So, Marc Jacobs has left Louis Vuitton, after a blockbuster 16 years. In a quieter fashion, his almost-namesake Marco Zanini bowed out of Rochas to head up the relaunched Schiaparelli. J W Anderson was appointed creative director of Loewe. And on the final day Paris began to buzz with news of the revival of the age-old house of Jean Patou.
It's all terribly confusing, these games of designer musical chairs. It also reminds one a little of the late 1990s, when Jacobs was first installed at Vuitton, hot on the heels of the appointments of McQueen to Givenchy and Galliano to Dior. They were showmen with an urge to dazzle and delight. The demands of fashion have changed. The idea of fashion for fashion's sake – or, perhaps, beauty for beauty's sake, to borrow a phrase from the Louis Vuitton show-notes, written by Marc Jacobs himself – isn't enough. Designers aren't just expected to bump up a brand's image, but to garner positive reviews and send sales figures sky-rocketing. If they don't, the doors will revolve again.
They can revolve dramatically: the house of Emanuel Ungaro has employed everyone from Giles Deacon to Lindsay Lohan (yes, really).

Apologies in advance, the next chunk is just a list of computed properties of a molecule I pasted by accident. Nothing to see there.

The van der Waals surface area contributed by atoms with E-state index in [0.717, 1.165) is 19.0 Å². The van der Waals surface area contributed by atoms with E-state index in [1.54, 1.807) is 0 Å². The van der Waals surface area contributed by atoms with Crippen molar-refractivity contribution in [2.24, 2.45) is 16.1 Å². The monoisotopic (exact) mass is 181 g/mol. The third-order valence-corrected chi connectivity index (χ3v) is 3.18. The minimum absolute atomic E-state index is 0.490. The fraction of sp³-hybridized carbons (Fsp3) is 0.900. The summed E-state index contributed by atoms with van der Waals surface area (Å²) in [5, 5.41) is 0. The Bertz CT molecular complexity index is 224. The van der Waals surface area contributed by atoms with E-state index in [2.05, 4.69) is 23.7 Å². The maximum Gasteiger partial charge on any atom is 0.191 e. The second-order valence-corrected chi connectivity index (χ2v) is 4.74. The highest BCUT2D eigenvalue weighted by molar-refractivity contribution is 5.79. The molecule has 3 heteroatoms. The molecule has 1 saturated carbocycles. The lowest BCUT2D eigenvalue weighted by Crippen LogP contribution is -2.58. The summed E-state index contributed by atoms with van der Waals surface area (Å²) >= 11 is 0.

It even had Peter Dundas, for all of three seasons. He's since hit commercial paydirt with a spectacular revival of Emilio Pucci. Why didn't Ungaro work?
The issue is two-fold. Firstly, every designer doesn't fit every house. I am an enormous fan of Zanini, but I'm not convinced he's the right man for Schiap. Many expressed the same thoughts over Alexander Wang's appointment at Balenciaga, while Hedi Slimane's heavy-handed reworking of Saint Laurent, from the logo down, has caused controversy.
The other issue is of longevity. Designers seem to be chewed up and spat out before they have chance to warm their seat, let alone get their feet under the table. Fast fashion may be all the rage on the high-street, but it doesn't really work at this level. Bide your time. Let them grow.